last 150 dollars for a place to stay for a month. Between us at that point
we had about a hundred dollars left, and that included the ticket refunds
we had coming.
The apartment was a dive. It was originally a garage under a small house.
There was one bedroom, which Diane and I commandeered, a bathroom with
a tub, and the kitchen/living room. We sat right on the upper tide line,
about two rows of buildings from the ocean, but all our drain water went
directly into the ocean. Late at night, you could watch the warf rats tails
sticking out of the circle cut around the sink drain. It was nowhere we
wanted to call home, but it was what we could afford. We were happy with
it, after a fashion.
The problem we were immediately faced with was income. We arrived in town
on a Sunday afternoon and the following morning found us walking around
town looking for a job. Unfortunately, we were perceived by the people
of Ketchikan to be the last of the tourists for the season. Our problem
was that nobody knew us. We found the local Job Service office, which also
housed the Public Assistance person. When we walked up to the counter and
asked about getting employment, the lady just pointed behind her to a guy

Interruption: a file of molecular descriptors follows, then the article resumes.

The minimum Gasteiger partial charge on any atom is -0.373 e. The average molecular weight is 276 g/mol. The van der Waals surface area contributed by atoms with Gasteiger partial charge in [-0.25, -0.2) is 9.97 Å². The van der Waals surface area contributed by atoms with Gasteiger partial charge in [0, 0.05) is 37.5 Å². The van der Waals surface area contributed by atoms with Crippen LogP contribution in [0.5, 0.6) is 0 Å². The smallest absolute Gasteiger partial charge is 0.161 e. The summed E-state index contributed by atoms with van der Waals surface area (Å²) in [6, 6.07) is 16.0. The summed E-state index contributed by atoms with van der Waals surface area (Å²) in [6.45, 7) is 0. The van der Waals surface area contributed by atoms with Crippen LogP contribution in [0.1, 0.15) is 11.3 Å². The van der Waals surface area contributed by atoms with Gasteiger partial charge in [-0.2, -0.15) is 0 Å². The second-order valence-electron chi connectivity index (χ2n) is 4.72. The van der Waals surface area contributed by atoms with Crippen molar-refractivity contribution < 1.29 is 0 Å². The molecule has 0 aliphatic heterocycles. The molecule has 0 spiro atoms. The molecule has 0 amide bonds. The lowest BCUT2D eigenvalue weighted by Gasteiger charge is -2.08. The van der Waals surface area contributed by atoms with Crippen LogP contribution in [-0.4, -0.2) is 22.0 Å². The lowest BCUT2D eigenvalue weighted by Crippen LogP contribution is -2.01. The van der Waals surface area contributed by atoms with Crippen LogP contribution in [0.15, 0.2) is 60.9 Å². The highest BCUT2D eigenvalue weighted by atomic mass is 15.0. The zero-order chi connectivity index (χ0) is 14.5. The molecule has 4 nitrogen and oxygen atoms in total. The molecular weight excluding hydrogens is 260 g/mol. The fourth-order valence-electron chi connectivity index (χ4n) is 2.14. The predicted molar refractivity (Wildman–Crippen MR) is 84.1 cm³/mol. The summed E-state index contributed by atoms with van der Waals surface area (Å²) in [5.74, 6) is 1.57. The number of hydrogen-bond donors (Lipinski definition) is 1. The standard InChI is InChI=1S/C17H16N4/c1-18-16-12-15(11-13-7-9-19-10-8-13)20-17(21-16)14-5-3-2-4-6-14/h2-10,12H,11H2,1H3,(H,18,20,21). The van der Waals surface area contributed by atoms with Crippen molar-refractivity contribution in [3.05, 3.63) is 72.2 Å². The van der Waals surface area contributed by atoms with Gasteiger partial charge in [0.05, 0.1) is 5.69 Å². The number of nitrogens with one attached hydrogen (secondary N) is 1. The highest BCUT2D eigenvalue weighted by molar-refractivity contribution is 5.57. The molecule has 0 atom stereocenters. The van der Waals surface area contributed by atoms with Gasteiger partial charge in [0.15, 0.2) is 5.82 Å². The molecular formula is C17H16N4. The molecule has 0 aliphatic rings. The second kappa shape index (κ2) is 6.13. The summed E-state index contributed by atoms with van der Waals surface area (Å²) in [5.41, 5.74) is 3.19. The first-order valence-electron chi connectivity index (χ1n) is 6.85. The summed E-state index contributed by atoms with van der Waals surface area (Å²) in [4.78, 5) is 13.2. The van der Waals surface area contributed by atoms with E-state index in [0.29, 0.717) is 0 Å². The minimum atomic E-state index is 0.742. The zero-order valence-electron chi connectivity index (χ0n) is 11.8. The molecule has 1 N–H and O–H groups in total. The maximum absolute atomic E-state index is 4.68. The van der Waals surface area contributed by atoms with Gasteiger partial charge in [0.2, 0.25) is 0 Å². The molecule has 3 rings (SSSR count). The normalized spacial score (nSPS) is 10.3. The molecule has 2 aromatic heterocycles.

in a suit with very long hair and we met Franklin.
Franklin, as he wanted to be called, was very happy to help us out any
way he could. He took us over to the public assistance lady and got us
some food stamps. That was a real load off. He also got us guys a job
putting two piece mobile homes together for a guy who ran a mobile home
court way the hell up on top of one of the many hills that Ketchikan is
We spent a lot of our spare time exploring the town, which seemed to be
perched upon the sides of hills. There was a main road through town, which
generally ran upon pilings over the water. Between the north and south
sides of town, there was a tunnel, but you could only go one way through
it. I never understood why there was no two way traffic through that tunnel.